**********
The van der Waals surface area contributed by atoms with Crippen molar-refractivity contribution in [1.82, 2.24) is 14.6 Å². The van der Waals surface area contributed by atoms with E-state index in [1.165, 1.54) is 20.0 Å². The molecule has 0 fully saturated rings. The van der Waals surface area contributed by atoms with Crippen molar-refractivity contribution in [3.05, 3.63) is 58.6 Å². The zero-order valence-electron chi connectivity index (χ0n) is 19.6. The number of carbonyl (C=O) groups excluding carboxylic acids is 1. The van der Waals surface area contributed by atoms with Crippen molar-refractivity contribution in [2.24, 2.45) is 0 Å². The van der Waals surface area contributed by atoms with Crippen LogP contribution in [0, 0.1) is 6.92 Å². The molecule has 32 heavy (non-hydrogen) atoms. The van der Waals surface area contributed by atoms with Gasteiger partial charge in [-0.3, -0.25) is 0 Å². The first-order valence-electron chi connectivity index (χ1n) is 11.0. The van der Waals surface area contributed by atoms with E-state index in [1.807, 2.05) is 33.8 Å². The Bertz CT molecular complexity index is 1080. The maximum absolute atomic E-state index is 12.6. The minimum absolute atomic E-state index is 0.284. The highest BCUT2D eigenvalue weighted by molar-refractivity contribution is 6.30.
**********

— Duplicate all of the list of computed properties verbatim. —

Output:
The van der Waals surface area contributed by atoms with Crippen molar-refractivity contribution in [1.82, 2.24) is 14.6 Å². The van der Waals surface area contributed by atoms with E-state index in [1.165, 1.54) is 20.0 Å². The molecule has 0 fully saturated rings. The van der Waals surface area contributed by atoms with Crippen molar-refractivity contribution in [3.05, 3.63) is 58.6 Å². The zero-order valence-electron chi connectivity index (χ0n) is 19.6. The number of carbonyl (C=O) groups excluding carboxylic acids is 1. The van der Waals surface area contributed by atoms with Crippen molar-refractivity contribution in [2.24, 2.45) is 0 Å². The van der Waals surface area contributed by atoms with Crippen LogP contribution in [0, 0.1) is 6.92 Å². The molecule has 32 heavy (non-hydrogen) atoms. The van der Waals surface area contributed by atoms with Gasteiger partial charge in [-0.3, -0.25) is 0 Å². The first-order valence-electron chi connectivity index (χ1n) is 11.0. The van der Waals surface area contributed by atoms with E-state index in [1.807, 2.05) is 33.8 Å². The Bertz CT molecular complexity index is 1080. The maximum absolute atomic E-state index is 12.6. The minimum absolute atomic E-state index is 0.284. The highest BCUT2D eigenvalue weighted by molar-refractivity contribution is 6.30.